By Patricia LaPointe

My Grandpa Pasquale was my best friend when I was four-years-old. He had to be. I was given the American female version of his name. He understood more English than he could speak so I needed to learn some basic Italian.

He lived with my Aunt Jo, upstairs from us and it was my job to go get him for meals. I would race down the stairs ahead of him and he’d call out “Patty, aspat- wait. I’d sit and talk to him for hours, never considering he might not understand everything I was saying. When he was overloaded by my words, he’d say Patty, you cyuck ya don- a chatterbox. He’d always be smiling or giggling when he said this, often pulling me on to his lap.

One day, shortly before my fifth birthday, I was going up to get him for breakfast, when Aunt Jo stopped me at the door. “ Grandpa isn’t feeling good. He’s going to stay up here.”

“Can’t I go see him?”

“Not today, Patty.”

As I turned to leave, there was an ambulance parking in front of the house. The EMTs were coming up the stairs with a stretcher. I tried to follow them up the stairs, but they wouldn’t let me.

I was waiting at the bottom of the stairs when they came down with Grandpa; Aunt Jo following close behind.

Grandpa called me over. “Pasquala, I’m sick and they are taking me to get better.”

“Will you be back for my party?”

“Of course. I’ll be there”

Several days went by. A week before my birthday, Mom told me Grandpa wouldn’t be coming home.

“Yes he will. He said so.”

Every day I’d say “Grandpa is coming home today.” I would run to the front of the house, knowing he’d be home at any time.

Finally, I was told that Grandpa went to heaven.

“But I know he’ll be back for my party.” I’d respond.

Taking me to the funeral home didn’t convince me. I was not allowed to into the room where he laid. But, I could get up on my toes and see Grandpa’s head.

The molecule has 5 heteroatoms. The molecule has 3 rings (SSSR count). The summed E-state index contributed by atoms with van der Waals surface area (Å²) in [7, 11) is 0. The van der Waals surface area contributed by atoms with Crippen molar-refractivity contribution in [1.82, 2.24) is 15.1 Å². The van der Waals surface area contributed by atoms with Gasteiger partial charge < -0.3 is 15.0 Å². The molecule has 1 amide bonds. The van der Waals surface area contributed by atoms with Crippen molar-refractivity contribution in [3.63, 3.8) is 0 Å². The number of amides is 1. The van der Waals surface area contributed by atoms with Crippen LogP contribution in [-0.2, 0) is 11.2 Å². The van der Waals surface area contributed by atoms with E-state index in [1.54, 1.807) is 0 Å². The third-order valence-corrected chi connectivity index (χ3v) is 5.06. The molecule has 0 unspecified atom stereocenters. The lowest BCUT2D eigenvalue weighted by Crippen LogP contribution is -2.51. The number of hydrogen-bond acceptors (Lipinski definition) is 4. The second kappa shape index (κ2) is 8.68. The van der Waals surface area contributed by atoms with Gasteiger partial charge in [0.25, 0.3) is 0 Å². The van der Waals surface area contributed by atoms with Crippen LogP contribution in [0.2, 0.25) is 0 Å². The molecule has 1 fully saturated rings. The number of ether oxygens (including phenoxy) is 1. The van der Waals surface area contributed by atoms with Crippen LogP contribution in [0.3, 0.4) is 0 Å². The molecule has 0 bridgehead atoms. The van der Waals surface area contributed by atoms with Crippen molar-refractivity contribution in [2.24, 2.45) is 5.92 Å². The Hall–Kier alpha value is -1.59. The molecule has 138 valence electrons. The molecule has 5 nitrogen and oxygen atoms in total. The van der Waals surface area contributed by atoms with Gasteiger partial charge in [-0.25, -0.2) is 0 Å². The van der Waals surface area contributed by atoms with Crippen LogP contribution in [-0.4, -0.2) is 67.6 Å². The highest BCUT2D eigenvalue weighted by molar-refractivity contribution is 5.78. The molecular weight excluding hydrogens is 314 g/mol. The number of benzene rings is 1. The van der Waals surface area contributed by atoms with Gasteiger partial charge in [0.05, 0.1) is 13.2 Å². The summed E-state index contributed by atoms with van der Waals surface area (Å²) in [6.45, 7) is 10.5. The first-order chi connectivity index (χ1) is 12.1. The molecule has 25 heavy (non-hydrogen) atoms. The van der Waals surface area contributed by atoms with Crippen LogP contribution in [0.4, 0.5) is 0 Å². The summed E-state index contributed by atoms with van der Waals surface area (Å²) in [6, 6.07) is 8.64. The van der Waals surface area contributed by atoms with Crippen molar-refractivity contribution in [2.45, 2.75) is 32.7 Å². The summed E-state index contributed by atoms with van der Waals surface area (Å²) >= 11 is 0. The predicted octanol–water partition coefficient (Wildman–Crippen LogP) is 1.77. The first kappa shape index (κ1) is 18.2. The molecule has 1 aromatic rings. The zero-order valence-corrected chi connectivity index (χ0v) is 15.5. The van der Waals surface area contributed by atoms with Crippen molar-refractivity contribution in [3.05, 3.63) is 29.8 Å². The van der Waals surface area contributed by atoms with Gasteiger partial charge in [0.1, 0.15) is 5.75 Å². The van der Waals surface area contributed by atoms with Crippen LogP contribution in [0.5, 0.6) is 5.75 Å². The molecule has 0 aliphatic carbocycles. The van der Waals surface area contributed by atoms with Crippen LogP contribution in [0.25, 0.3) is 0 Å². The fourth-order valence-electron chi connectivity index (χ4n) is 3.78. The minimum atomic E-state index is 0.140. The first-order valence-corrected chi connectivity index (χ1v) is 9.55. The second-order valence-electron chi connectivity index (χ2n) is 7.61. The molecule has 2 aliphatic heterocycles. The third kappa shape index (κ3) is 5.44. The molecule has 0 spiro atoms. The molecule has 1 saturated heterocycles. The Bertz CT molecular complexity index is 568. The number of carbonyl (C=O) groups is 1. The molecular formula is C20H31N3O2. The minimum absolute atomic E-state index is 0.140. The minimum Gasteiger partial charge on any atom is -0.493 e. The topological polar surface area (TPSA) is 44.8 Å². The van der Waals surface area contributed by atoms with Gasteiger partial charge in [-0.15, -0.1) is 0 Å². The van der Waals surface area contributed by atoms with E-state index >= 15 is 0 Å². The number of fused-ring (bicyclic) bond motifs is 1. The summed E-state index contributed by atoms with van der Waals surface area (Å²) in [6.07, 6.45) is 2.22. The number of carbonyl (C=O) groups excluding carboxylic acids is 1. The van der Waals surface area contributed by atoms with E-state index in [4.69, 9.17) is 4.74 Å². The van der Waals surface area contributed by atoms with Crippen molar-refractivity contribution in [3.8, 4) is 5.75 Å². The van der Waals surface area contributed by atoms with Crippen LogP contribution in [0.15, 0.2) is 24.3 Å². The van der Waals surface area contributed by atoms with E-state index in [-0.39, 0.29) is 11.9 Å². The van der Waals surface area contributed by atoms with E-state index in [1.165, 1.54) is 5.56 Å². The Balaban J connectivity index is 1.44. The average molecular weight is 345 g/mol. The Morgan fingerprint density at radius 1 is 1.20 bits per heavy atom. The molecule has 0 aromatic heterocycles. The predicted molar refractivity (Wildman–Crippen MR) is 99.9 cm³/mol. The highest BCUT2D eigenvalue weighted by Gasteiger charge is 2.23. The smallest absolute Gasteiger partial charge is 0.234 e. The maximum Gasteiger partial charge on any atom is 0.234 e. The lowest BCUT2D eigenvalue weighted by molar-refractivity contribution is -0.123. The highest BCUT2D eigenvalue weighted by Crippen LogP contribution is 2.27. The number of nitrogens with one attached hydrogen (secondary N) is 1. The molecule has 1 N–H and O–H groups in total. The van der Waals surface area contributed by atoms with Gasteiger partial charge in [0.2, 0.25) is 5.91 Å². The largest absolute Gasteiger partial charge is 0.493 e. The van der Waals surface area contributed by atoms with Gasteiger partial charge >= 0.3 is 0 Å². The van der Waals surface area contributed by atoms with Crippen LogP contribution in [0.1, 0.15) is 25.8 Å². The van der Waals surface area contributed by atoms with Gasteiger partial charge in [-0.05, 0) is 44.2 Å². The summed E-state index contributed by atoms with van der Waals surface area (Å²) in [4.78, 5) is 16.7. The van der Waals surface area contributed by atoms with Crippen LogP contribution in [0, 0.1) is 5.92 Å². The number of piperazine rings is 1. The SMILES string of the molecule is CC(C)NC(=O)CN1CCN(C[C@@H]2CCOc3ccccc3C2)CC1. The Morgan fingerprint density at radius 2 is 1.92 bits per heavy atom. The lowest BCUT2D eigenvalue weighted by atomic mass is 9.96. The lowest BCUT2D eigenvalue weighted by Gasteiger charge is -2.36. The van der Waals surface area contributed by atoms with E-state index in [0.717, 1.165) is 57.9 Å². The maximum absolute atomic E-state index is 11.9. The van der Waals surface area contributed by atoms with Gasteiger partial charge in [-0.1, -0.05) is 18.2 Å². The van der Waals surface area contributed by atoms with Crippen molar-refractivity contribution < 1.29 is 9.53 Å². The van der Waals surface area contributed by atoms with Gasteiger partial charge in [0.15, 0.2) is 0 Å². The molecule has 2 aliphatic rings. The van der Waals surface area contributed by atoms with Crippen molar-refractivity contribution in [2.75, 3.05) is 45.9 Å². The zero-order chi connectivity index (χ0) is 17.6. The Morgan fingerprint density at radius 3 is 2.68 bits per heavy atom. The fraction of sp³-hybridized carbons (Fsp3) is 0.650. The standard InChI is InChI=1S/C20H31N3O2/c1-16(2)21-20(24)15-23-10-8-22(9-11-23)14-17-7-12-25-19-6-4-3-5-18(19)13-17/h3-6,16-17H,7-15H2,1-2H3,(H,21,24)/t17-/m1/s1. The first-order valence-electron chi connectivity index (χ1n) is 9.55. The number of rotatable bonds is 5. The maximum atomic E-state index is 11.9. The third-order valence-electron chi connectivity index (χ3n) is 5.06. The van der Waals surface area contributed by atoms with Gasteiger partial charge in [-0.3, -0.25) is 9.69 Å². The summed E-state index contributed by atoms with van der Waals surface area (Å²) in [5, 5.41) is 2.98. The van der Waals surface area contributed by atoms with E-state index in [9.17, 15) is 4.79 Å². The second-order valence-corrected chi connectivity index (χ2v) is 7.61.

“He’s in there sleeping. Can I wake him up?” I asked Mom.

She simply replied, “No.”

“OK, I’ll see him at my party.”

I spent most of my party staring at the door. Of course, he didn’t come.

Near the end of the party, Aunt Jo gave me one more present. She said Grandpa had bought it before he “left.” It was a tiny doll that looked like the Gerber baby. I broke down in tears, I finally believed he wasn’t coming back. That doll, now 65-years-old, remains in my dresser drawer ’til today.

©  2021 Patricia LaPointe

Pat LaPointe, editor of Changes in Life, a monthly online women’s newsletter, is contributing editor of the anthology, The Woman I’ve Become: 37 Women Share Their Journeys from Toxic Relationships to Self-Empowerment. In addition, she conducts writing workshops for women — both online and onsite. Pat’s essays and short stories have been published widely. Currently, Pat is completing her first novel, forthcoming late 2021.

About first person productions

My blog "True Stories Well Told" is a place for people who read and write about real life. I’ve been leading life writing groups since 2004. I teach, coach memoir writers 1:1, and help people publish and share their life stories.
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1 Response to Grandpa

  1. suzy beal says:

    I loved your story, Patricia. You brought me to tears. I had a wonderful grandpa, too. Thank you for reminding me.
    Suzy Beal


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